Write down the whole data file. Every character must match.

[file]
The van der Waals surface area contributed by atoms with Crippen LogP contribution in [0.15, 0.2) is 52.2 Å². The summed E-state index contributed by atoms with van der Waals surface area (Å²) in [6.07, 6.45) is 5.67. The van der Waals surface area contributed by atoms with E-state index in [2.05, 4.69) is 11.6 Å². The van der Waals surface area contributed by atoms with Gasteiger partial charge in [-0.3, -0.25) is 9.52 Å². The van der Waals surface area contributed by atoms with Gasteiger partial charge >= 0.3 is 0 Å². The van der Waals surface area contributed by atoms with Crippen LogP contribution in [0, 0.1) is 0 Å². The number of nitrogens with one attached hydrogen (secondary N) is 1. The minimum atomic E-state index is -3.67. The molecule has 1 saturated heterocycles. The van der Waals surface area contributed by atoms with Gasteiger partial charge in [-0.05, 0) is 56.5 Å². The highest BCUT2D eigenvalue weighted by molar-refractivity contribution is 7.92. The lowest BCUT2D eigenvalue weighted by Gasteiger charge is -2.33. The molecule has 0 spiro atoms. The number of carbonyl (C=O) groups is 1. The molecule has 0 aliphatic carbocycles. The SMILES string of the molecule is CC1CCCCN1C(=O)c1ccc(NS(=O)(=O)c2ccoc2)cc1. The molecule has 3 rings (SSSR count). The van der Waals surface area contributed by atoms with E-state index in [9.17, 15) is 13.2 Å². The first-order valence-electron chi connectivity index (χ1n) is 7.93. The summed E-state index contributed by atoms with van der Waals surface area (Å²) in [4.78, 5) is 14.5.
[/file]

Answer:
The van der Waals surface area contributed by atoms with Crippen LogP contribution in [0.15, 0.2) is 52.2 Å². The summed E-state index contributed by atoms with van der Waals surface area (Å²) in [6.07, 6.45) is 5.67. The van der Waals surface area contributed by atoms with E-state index in [2.05, 4.69) is 11.6 Å². The van der Waals surface area contributed by atoms with Gasteiger partial charge in [-0.3, -0.25) is 9.52 Å². The van der Waals surface area contributed by atoms with Gasteiger partial charge >= 0.3 is 0 Å². The van der Waals surface area contributed by atoms with Crippen LogP contribution in [0, 0.1) is 0 Å². The number of nitrogens with one attached hydrogen (secondary N) is 1. The minimum atomic E-state index is -3.67. The molecule has 1 saturated heterocycles. The van der Waals surface area contributed by atoms with Gasteiger partial charge in [-0.05, 0) is 56.5 Å². The highest BCUT2D eigenvalue weighted by molar-refractivity contribution is 7.92. The lowest BCUT2D eigenvalue weighted by Gasteiger charge is -2.33. The molecule has 0 spiro atoms. The number of carbonyl (C=O) groups is 1. The molecule has 0 aliphatic carbocycles. The SMILES string of the molecule is CC1CCCCN1C(=O)c1ccc(NS(=O)(=O)c2ccoc2)cc1. The molecule has 3 rings (SSSR count). The van der Waals surface area contributed by atoms with E-state index in [9.17, 15) is 13.2 Å². The first-order valence-electron chi connectivity index (χ1n) is 7.93. The summed E-state index contributed by atoms with van der Waals surface area (Å²) in [4.78, 5) is 14.5.